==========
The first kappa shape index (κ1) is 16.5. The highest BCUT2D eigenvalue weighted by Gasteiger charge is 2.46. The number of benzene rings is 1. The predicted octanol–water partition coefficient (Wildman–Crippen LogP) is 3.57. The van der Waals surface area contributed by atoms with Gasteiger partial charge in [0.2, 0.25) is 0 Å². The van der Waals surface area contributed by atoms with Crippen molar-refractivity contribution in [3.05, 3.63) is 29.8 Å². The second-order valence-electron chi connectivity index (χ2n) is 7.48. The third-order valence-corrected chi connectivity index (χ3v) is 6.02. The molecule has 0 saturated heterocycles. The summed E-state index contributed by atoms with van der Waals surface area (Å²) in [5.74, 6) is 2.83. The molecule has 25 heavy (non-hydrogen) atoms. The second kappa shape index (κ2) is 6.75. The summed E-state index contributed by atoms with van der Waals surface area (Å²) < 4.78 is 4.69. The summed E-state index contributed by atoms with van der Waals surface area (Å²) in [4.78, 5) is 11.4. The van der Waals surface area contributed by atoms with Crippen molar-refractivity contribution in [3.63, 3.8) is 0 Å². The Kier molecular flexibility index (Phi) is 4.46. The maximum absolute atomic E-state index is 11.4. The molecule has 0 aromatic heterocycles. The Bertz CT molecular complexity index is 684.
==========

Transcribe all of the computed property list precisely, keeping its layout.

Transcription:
The first kappa shape index (κ1) is 16.5. The highest BCUT2D eigenvalue weighted by Gasteiger charge is 2.46. The number of benzene rings is 1. The predicted octanol–water partition coefficient (Wildman–Crippen LogP) is 3.57. The van der Waals surface area contributed by atoms with Gasteiger partial charge in [0.2, 0.25) is 0 Å². The van der Waals surface area contributed by atoms with Crippen molar-refractivity contribution in [3.05, 3.63) is 29.8 Å². The second-order valence-electron chi connectivity index (χ2n) is 7.48. The third-order valence-corrected chi connectivity index (χ3v) is 6.02. The molecule has 0 saturated heterocycles. The summed E-state index contributed by atoms with van der Waals surface area (Å²) in [5.74, 6) is 2.83. The molecule has 25 heavy (non-hydrogen) atoms. The second kappa shape index (κ2) is 6.75. The summed E-state index contributed by atoms with van der Waals surface area (Å²) < 4.78 is 4.69. The summed E-state index contributed by atoms with van der Waals surface area (Å²) in [4.78, 5) is 11.4. The van der Waals surface area contributed by atoms with Crippen molar-refractivity contribution in [3.63, 3.8) is 0 Å². The Kier molecular flexibility index (Phi) is 4.46. The maximum absolute atomic E-state index is 11.4. The molecule has 0 aromatic heterocycles. The Bertz CT molecular complexity index is 684.